How do you best approach this challenge? Firstly, you must clearly understand the value is the customer’s perception of your service’s worth. Your price should be as closely aligned to value as possible.
If too low, you’re not getting what you should from the transaction, and if too high, you’ll likely struggle to attract and retain customers.
Research your price position. Do you know the true cost of delivering your service? Who are your competitors? What do they charge? How do you compare on quality and service?
Now identify your target customers. What do they expect from your service?
Consider your market positioning and competitive advantage – are you operating from a position of strength or weakness relative to your competitors?
You are now ready to set your pricing strategies and tactics. While all the traditional pricing strategies and tactics used for products apply to services, there’s a greater opportunity to price based on value.
Value-based pricing is determining the value you’re bringing to your customers and relating the price to that value. If you have the courage, charge what your IP is worth. Consider unbundling your services – you can charge more in total when each service is priced separately.
Another option is to price jobs upfront as fixed-rate services – a transition from hourly rate charging.
Time-based billing is based on the fact you can buy anything you want as long as it’s at $150 an hour. However, this doesn’t reflect the fact the value of each hour won’t be the same for every customer, or each type of service provided.
If you sell IP and knowledge on a client-by-client, transaction-by-transaction basis – not time – you will generate better results.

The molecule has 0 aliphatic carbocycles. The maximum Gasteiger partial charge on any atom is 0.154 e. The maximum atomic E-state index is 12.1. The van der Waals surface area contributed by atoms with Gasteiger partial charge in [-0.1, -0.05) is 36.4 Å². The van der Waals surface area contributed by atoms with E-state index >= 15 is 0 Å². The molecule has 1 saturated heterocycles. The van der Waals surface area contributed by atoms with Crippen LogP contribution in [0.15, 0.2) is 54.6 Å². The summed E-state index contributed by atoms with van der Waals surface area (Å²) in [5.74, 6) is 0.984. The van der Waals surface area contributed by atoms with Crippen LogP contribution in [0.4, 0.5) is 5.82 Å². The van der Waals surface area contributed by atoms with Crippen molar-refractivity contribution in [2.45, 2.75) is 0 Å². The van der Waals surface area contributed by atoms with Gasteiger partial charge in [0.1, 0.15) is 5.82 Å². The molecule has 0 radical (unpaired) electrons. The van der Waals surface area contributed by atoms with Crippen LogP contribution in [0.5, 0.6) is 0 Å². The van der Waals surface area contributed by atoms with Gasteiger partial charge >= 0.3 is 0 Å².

Strategic pricing: the success differentiator
It’s important to monitor pricing and profitability, not just in holistic terms, but by service. What‘s selling and what’s not, and at what prices? Which are making you money, or hitting your GP targets, and which aren’t?
Some triggers to review your pricing strategy include:
there’s a shift in the value you are providing
the service is not selling
you’re introducing a new service
your costs change
competitors change prices or introduce a new service
changes to industry or economy.
Test new prices on a regular basis, but when changing prices, make sure you analyse what the impact will be on sales volumes and profitability.
Every year, it seems more difficult to justify the broad ‘annual price increase’, and this becomes even more challenging when there is low growth and low inflation in the economy.
Strategic pricing is the success differentiator, and value extraction and price optimisation are the keys to maximising your margins and attaining target profits.
Profitability is an ongoing challenge for many business owners. For more guidance and tips on maintaining healthy revenue and profits, sign up to the My Business newsletter.